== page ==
The speed and the manner with which the chosen website designs and digital marketing tactics are implemented across the Caesars network may well be the most transforming development of the company's new data culture. Kahle and his team knew that, for metrics to be actionable, they had to meet the specific needs of the marketing groups and field executives who would use them. Prior to implementing a data-centric approach to the decision-making process, it could take as long as two weeks to furnish the field with actionable data. They now get it done in a matter of hours.
Providing specific marketing data to dozens of casino properties not only gets done quicker, according to Kahle, it gets done, period. “The people at the individual properties who are managing the content of the websites are not all technically sophisticated, but [the] Adobe system provides them with built-in capabilities,” Kahle says. “Say one of our properties wants to track social. Before, they'd have to spend a lot of time manually adding tracking codes. With Adobe, tracking codes are integrated.”
Additionally, Caesars' content management system (CMS) lets marketers at its headquarters give property managers ownership of their websites and Facebook pages within a framework that protects the brand and ensures consistency of campaigns and messaging across the far-ranging network. Aside from easy-to-use design elements, the CMS gives local website managers multilingual tools that allows them to quickly disseminate programs to its international clientele.
“For larger-scale campaigns like Cyber Monday, we bring all the properties together and work with the programmers and designer so that we're all coordinated when the program goes live,” Kahle says.
Betting on the future
With the economy still recovering, global casino and entertainment enterprises like Caesars have energized their own digital marketing strategies to keep in tune with a fast-changing marketplace. The most growth is in the Asia Pacific region, which next year is projected to nearly double its revenues from 2010, according to PricewaterhouseCoopers (PwC). Growth in the United States, meanwhile has been flat or in the single digits for a decade. The competition is intense, particularly when it comes to luring high-roller customers.
Consequently, there's a competitive advantage to using customer data to track and customize marketing appeals for targets of one as opposed to solely focusing on the general masses. High rollers frequently drop tens of thousands of dollars at gaming tables, and they are the segment being lured to brand new, luxury casinos in Macau, Singapore, and South Korea. Baccarat, one of the favored games of big spenders, accounts for more than 40% of table game revenues on the Las Vegas Strip, according to the PwC report.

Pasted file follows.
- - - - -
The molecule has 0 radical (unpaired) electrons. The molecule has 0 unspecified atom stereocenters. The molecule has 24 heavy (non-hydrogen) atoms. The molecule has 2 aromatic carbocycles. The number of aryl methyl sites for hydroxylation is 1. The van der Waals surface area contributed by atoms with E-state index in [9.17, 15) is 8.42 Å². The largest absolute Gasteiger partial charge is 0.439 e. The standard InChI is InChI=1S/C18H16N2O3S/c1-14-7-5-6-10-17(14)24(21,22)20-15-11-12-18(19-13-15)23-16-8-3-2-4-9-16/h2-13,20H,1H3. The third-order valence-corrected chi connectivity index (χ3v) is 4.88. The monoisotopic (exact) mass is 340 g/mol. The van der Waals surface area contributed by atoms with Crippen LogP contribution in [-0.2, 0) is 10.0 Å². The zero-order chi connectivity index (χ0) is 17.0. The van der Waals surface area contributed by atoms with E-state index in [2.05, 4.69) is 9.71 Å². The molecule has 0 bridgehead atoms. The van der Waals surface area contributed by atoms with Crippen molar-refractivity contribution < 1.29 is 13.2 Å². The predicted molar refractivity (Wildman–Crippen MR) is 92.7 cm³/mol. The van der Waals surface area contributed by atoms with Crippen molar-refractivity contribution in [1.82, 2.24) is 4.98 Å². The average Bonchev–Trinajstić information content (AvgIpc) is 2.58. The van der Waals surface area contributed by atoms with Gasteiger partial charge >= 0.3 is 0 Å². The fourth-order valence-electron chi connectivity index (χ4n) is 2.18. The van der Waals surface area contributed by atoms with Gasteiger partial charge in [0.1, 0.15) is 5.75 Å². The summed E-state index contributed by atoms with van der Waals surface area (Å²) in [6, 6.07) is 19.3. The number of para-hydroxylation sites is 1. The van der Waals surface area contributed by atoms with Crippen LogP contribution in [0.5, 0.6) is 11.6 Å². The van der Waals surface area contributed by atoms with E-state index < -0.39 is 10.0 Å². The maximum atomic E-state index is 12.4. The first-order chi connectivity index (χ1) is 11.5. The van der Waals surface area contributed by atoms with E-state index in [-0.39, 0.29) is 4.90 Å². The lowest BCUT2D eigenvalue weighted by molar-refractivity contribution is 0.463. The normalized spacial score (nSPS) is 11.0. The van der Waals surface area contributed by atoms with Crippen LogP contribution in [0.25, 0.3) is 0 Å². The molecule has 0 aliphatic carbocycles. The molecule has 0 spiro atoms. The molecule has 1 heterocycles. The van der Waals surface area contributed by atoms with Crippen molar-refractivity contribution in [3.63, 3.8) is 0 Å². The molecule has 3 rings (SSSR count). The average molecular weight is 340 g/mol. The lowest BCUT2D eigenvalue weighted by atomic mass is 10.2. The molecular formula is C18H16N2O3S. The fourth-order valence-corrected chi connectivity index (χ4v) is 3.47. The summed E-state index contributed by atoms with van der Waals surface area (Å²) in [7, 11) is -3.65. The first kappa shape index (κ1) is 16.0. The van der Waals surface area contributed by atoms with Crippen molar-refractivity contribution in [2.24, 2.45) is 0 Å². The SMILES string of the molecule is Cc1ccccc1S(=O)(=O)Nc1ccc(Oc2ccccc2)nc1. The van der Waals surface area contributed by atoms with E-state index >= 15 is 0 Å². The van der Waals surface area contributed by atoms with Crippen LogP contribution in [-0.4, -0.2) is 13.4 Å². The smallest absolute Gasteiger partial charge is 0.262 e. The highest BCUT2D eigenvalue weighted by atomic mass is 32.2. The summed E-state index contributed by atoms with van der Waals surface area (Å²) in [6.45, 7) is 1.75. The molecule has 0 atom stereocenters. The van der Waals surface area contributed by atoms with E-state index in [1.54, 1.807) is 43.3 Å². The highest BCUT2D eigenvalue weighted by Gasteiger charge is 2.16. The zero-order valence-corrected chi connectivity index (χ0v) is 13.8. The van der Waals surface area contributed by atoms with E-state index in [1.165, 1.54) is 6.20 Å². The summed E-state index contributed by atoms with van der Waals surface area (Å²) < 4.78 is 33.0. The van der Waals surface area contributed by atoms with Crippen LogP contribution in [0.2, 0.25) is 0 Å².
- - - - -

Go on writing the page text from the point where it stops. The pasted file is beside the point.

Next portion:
And much of this outreach will occur on digital channels. Competing resort companies like MGM Resorts and the Las Vegas Sands have increased their digital activities and won plaudits from marketing associations, though Caesars Entertainment is widely recognized as the hot hand in digital marketing. A November 20, 2012 article in Global Gaming Business Magazine listed digital marketing and social media initiatives as important challenges facing the casino industry and named Caesars as a leader in those areas.
Kahle would like to keep Caesars at the forefront of digital marketing and data analytics in the casino and gaming industry to retain the company's leadership position, and promises a steady flow of improvements in marketing and measurement techniques in the months to come. In January Caesars began introducing a redesigned reservation system with optimized features for collecting customer data that can be fed back into its marketing machine.
Caesars' data analysts will continue to refine the way they measure activity in the social media sphere and design promotions than can deliver consistent results. “Right now we can assign a percentage value to social media if a booking doesn't result right away,” Kahle says. “But with social we're going to be experimenting with a longer funnel, maybe a two-week time frame.” Values are ascribed to social media for being the site of initial contact with a new customer, for instance, or for numbers of positive reviews by current customers.
Caesars is unable at the moment to measure the total value of a reservation booked online. For instance, the company can't determine how much an online booker spent at the tables during his stay. That's something Caesars' marketers would like to know. They'd also like to know if, for example, customers left the Caesars' casino in Las Vegas and went to dinner at Gordon Ramsay's restaurant at the Paris Las Vegas, so they could offer them a free dinner at the restaurant to close the deal on a future booking.
“Eventually we're going to set a time frame that will never expire [on the sales funnel],” Kahle says. “But for now we've built a sales allocation model that goes beyond the last click, and that's OK. Most organizations using multiple marketing channels are still stuck on that last click.”